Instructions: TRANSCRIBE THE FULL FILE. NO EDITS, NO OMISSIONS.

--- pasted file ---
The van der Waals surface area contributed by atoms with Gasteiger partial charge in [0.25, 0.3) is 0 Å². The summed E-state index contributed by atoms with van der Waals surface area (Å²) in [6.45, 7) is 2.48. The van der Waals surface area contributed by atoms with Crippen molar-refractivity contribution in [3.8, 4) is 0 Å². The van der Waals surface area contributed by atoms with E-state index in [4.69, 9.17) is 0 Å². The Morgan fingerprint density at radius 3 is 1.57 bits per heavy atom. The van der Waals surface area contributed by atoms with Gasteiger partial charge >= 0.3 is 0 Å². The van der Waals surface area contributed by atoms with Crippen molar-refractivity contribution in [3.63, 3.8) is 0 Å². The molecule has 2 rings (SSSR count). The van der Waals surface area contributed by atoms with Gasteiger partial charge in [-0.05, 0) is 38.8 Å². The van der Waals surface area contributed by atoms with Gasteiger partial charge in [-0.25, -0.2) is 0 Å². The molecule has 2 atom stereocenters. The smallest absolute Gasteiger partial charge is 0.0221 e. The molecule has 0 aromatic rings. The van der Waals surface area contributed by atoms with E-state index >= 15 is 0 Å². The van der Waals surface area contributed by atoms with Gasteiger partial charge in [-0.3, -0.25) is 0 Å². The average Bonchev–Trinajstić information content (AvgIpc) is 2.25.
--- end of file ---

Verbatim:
The van der Waals surface area contributed by atoms with Gasteiger partial charge in [0.25, 0.3) is 0 Å². The summed E-state index contributed by atoms with van der Waals surface area (Å²) in [6.45, 7) is 2.48. The van der Waals surface area contributed by atoms with Crippen molar-refractivity contribution in [3.8, 4) is 0 Å². The van der Waals surface area contributed by atoms with E-state index in [4.69, 9.17) is 0 Å². The Morgan fingerprint density at radius 3 is 1.57 bits per heavy atom. The van der Waals surface area contributed by atoms with Gasteiger partial charge >= 0.3 is 0 Å². The van der Waals surface area contributed by atoms with Crippen molar-refractivity contribution in [3.63, 3.8) is 0 Å². The molecule has 2 rings (SSSR count). The van der Waals surface area contributed by atoms with Gasteiger partial charge in [-0.05, 0) is 38.8 Å². The van der Waals surface area contributed by atoms with Gasteiger partial charge in [-0.25, -0.2) is 0 Å². The molecule has 2 atom stereocenters. The smallest absolute Gasteiger partial charge is 0.0221 e. The molecule has 0 aromatic rings. The van der Waals surface area contributed by atoms with E-state index >= 15 is 0 Å². The van der Waals surface area contributed by atoms with Gasteiger partial charge in [-0.3, -0.25) is 0 Å². The average Bonchev–Trinajstić information content (AvgIpc) is 2.25.